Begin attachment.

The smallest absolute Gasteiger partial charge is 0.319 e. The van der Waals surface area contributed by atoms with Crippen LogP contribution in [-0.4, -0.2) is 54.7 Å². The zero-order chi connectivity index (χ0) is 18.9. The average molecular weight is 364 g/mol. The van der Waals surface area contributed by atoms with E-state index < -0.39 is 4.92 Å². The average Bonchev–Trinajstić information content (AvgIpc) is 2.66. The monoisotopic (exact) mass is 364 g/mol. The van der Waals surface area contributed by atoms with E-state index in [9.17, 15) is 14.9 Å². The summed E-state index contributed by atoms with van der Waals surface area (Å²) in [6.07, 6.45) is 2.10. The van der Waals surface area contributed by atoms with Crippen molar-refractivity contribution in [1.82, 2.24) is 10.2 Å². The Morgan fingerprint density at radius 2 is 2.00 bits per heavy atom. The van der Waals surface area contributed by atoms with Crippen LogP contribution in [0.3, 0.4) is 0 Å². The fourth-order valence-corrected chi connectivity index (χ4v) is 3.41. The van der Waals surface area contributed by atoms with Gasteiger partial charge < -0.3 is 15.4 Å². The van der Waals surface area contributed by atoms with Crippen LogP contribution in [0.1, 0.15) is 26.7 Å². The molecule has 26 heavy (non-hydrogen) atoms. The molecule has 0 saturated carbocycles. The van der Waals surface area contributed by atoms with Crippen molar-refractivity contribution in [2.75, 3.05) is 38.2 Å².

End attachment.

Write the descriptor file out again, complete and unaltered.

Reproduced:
The smallest absolute Gasteiger partial charge is 0.319 e. The van der Waals surface area contributed by atoms with Crippen LogP contribution in [-0.4, -0.2) is 54.7 Å². The zero-order chi connectivity index (χ0) is 18.9. The average molecular weight is 364 g/mol. The van der Waals surface area contributed by atoms with E-state index < -0.39 is 4.92 Å². The average Bonchev–Trinajstić information content (AvgIpc) is 2.66. The monoisotopic (exact) mass is 364 g/mol. The van der Waals surface area contributed by atoms with E-state index in [9.17, 15) is 14.9 Å². The summed E-state index contributed by atoms with van der Waals surface area (Å²) in [6.07, 6.45) is 2.10. The van der Waals surface area contributed by atoms with Crippen molar-refractivity contribution in [1.82, 2.24) is 10.2 Å². The Morgan fingerprint density at radius 2 is 2.00 bits per heavy atom. The van der Waals surface area contributed by atoms with Crippen LogP contribution in [0.3, 0.4) is 0 Å². The fourth-order valence-corrected chi connectivity index (χ4v) is 3.41. The van der Waals surface area contributed by atoms with Gasteiger partial charge < -0.3 is 15.4 Å². The van der Waals surface area contributed by atoms with Crippen LogP contribution in [0.1, 0.15) is 26.7 Å². The molecule has 26 heavy (non-hydrogen) atoms. The molecule has 0 saturated carbocycles. The van der Waals surface area contributed by atoms with Crippen molar-refractivity contribution in [2.75, 3.05) is 38.2 Å².